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Not half an hour before.
Vio. How can this be?

Duke. When came he to this town?

Ant. To-day, my lord; and for three months before, (No interim, not a minute's vacancy,)

Both day and night did we keep company.

Enter OLIVIA and Attendants.

Duke. Here comes the countess; now heaven walks on earth.

But for thee, fellow, fellow, thy words are madness:
Three months this youth hath tended upon me ;
But more of that anon. -Take him aside.

Oli. What would my lord, but that he may not have, Wherein Olivia may seem serviceable ?— Cesario, you do not keep promise with me.

Vio. Madam?

Duke. Gracious Olivia,

Oli. What do you say, Cesario?—Good my lord,-
Vio. My lord would speak; my duty hushes me.
Oli. If it be aught to the old tune, my lord,
It is as fat and fulsome to mine ear,

As howling after music.

Duke. Still so cruel?

Oli. Still so constant, lord.

Duke. What! to perverseness? you uncivil lady,
To whose ingrate and unauspicious altars
My soul the faithfull'st offerings hath breath'd out,
That e'er devotion tender'd! What shall I do?

Oli. Even what it please my lord, that shall become him Duke. Why should I not, had I the heart to do it, Like to the Egyptian thief, at point of death, Kill what I love; a savage jealousy,

That sometimes savours nobly ?-But hear me this:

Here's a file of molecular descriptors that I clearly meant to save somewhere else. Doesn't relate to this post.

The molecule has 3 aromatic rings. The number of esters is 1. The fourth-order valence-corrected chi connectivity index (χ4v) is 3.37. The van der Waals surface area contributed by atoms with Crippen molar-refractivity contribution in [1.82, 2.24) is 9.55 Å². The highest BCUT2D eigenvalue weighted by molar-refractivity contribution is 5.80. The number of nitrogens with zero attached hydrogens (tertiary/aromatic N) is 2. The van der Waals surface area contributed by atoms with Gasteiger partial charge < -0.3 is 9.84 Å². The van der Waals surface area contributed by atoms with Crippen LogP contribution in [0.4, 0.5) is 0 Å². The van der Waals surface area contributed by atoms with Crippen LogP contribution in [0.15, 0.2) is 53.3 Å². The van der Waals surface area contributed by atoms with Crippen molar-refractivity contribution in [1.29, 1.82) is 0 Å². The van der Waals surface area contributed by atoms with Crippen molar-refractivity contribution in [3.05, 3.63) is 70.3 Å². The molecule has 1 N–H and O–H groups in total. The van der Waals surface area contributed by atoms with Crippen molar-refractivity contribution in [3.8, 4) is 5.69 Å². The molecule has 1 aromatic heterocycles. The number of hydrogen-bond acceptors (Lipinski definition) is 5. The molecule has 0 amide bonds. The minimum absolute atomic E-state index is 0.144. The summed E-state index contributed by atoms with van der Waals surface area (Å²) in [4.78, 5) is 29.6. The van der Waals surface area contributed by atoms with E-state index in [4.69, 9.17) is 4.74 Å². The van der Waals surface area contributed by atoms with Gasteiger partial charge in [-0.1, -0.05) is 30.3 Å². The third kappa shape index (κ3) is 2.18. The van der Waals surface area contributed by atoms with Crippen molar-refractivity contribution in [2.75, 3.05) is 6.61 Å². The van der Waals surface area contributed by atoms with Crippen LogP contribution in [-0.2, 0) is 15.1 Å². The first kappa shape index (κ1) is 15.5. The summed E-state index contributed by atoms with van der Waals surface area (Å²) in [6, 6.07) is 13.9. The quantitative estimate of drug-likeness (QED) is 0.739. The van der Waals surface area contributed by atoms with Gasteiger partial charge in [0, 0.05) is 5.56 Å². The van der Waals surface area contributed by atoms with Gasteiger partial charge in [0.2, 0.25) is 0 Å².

Since you to non-regardance cast my faith,

And that I partly know the instrument

That screws me from my true place in your favou
Live you, the marble-breasted tyrant, still;
But this your minion, whom, I know, you love,
And whom, by heaven I swear, I tender dearly,
Him will I tear out of that cruel eye,

[8] Fat means dull; so we say a fat-headed fellow fat likewise means gross, and is sometimes used for obscene. JOHNSON,

Where he sits crowned in his master's spite.

Come boy, with me; my thoughts are ripe in mischief:
I'll sacrifice the lamb that I do love,
To spite a raven's heart within a dove.

[Going.

Vio. And I, most jocund, apt, and willingly, To do you rest, a thousand deaths would die.

Oli. Where goes Cesario?
Vio. After him I love,

More than I love these eyes, more than my life,
More, by all mores, than e'er I shall love wife:
If I do feign, you witnesses above,
Punish my life, for tainting of my love!

Oli. Ay me, detested! how am I beguil❜d!
Vio. Who does beguile you? who does do you wrong?
Oli. Hast thou forgot thyself? Is it so long?
Call forth the holy father.

[Exit an Attendant [TO VIOIA

Duke. Come away.

Oli. Whither my lord ?-Cesario, husband, stay.
Duke. Husband?

Oli. Ay, husband; Can he that deny ?
Duke. Her husband, sirrah?

[Following.

Vio. No, my lord, not I.

Oli. Alas, it is the baseness of thy fear,
That makes thee strangle thy propriety :9
Fear not, Cesario, take thy fortunes up;
Be that thou know'st thou art, and then thou art
As great as that thou fear'st.-O, welcome, father!
Re-enter Attendant and Priest.
Father, I charge thee, by thy reverence,
Here to unfold (though lately we intended
To keep in darkness, what occasion now
Reveals before 'tis ripe,) what thou dost know,
Hath newly past between this youth and me.

Priest. A contract of eternal bond of love,
Confirm'd by mutual joindure of your hands,